It seems this is a direct legacy of early animism that infused Malay and Chinese religions. Called Dato’, or Datuk, in Malay, often associated with the word keramat, it represents a spirit of the place. Dato’ means ‘grandfather’ in Malay and the earliest presence of this word dates back to Srivijayan times. What does keramat mean? It is related to the miracles accomplished by Muslim Sufi saints or more generally to “high places” (places of worship according to Mr Bellamy in the Selangor Journal, quoted by W. W. Skeats, “kramat may be roughly translated prophet or magician”).
Altogether, the Dato’ can be associated with either early pre-Muslim animism, to Sufi Islam, or to Chinese Taoism, some also relate it to Hindu-Buddhism.
When the first Hakka immigrants arrived in Malaya in the early 15th century, they paid respect to all the ‘earth spirits’ (tree, water spring, rock or hill – the penunggu of early Malay culture) that were worshipped by the locals. This was not far different from the practice of Taoism which, linked to nature, worships its different spirits (the shen). The Dato’ Keramat, either legendary figures once human, or prominent persons, such as famous silat warriors, pious Muslims, or even shamans (bomoh), later become deities. This was very similar to the Taoist practice by which a famous figure may become a shen and worshipped as such (for example Guan Di –general of the Three Kingdoms–, or much later Sin Sze Ya).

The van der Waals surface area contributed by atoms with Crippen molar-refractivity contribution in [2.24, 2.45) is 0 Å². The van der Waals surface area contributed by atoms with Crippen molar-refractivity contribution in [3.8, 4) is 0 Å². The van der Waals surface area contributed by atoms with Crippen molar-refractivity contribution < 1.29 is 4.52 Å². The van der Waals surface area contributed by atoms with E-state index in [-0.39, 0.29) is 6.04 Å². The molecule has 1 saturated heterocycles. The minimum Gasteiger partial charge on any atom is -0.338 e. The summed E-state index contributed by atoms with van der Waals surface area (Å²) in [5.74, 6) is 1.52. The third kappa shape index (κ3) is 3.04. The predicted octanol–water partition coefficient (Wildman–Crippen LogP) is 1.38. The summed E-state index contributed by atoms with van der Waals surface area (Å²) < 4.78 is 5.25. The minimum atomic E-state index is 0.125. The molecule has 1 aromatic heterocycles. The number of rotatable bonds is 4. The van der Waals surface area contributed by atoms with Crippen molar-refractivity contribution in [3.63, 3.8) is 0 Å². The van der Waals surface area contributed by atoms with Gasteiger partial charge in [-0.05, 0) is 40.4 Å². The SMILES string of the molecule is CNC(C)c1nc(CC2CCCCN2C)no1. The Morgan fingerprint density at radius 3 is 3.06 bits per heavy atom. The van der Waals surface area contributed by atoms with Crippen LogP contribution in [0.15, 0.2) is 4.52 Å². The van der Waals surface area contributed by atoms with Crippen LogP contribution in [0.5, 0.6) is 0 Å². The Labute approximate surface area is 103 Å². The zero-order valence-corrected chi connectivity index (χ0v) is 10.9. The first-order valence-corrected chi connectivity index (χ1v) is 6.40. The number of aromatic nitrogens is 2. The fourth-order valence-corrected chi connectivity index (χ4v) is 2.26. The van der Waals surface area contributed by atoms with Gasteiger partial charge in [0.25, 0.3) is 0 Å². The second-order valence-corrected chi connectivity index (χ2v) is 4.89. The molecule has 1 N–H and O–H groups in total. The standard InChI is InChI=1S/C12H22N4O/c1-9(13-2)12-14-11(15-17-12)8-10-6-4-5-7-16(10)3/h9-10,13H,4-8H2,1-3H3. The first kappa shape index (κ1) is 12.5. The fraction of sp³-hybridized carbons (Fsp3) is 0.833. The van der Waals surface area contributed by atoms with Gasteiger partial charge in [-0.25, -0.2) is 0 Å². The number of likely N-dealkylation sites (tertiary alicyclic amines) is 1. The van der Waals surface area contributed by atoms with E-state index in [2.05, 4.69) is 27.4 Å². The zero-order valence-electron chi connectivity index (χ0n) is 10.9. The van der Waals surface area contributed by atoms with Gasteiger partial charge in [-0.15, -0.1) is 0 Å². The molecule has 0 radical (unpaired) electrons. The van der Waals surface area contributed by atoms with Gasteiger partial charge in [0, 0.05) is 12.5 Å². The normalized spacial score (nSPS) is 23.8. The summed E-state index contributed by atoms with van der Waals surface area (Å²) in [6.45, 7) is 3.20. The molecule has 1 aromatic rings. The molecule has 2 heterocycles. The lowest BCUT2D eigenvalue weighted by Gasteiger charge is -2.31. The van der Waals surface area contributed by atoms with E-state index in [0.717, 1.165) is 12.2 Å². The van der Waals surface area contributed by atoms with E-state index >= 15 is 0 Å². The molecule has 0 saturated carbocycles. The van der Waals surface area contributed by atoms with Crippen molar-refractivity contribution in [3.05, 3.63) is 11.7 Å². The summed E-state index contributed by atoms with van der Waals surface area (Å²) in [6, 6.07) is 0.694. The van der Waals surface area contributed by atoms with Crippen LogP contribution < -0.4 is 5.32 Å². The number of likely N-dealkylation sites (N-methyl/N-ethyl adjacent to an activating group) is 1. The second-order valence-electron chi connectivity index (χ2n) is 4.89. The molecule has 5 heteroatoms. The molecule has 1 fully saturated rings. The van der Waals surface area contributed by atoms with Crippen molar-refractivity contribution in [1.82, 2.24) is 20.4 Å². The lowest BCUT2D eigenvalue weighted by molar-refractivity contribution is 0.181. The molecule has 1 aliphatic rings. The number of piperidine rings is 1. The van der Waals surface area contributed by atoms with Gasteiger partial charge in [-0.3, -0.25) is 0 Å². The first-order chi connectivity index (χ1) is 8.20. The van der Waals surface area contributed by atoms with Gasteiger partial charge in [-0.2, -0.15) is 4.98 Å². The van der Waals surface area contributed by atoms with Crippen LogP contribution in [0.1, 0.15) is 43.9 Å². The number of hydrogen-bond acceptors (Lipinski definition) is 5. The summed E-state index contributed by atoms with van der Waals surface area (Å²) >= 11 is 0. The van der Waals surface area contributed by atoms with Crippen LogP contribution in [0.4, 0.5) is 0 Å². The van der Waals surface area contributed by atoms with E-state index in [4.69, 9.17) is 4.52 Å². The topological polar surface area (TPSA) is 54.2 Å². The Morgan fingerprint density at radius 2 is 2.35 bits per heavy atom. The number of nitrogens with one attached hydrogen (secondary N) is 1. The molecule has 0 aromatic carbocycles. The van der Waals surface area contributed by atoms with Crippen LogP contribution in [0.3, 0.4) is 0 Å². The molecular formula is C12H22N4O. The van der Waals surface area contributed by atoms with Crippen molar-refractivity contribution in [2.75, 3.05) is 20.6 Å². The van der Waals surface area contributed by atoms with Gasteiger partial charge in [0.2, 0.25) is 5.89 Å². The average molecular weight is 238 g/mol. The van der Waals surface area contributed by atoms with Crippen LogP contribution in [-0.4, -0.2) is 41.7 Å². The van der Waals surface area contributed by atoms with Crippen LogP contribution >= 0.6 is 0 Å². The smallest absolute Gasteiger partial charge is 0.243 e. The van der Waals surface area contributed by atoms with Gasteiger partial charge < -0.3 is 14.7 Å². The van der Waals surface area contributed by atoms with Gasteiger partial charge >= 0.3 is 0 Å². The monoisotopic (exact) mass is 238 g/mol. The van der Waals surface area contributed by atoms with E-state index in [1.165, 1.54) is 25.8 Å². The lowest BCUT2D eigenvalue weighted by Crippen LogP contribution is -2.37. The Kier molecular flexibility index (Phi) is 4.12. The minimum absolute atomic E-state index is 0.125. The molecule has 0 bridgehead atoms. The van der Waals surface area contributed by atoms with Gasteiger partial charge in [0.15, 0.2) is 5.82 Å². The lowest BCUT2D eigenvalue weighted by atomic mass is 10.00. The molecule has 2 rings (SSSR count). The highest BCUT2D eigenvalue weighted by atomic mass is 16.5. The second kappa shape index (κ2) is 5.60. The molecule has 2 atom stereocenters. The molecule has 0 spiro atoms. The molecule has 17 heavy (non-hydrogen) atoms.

Therefore, it was not difficult for the Chinese immigrants to adopt local practices which led to worshipping a Malay-Muslim figure in a typical Chinese shrine.
While the Dato’ Kong (Na To Kong or La To Kong in Chinese), which means ‘great Grandfather’, is generally associated with trees, or more generally is considered the protector of the place where it stands, the tradition of Dato’ Keramat, often also called Datuk Panglima, lists nine of them:
Datuk Panglima Ali (Ali)
Datuk Panglima Hitam (Black)
Datuk Panglima Harimau (Tiger)
Datuk Panglima Hijau (Green)
Datuk Panglima Kuning (Yellow)
Datuk Panglima Putih (White)
Datuk Panglima Bisu (Mute)
Datuk Panglima Merah (Red)
Datuk Panglima Bongsu (Youngest)
Associating colours with the deities is a legacy of Hinduism, while the Tiger attribute may refer to Shiva; colours could also refer to the five elements and directions in Chinese belief: white=metal/west, red=fire/south, yellow=earth/centre, green=wood/east, black=water/north.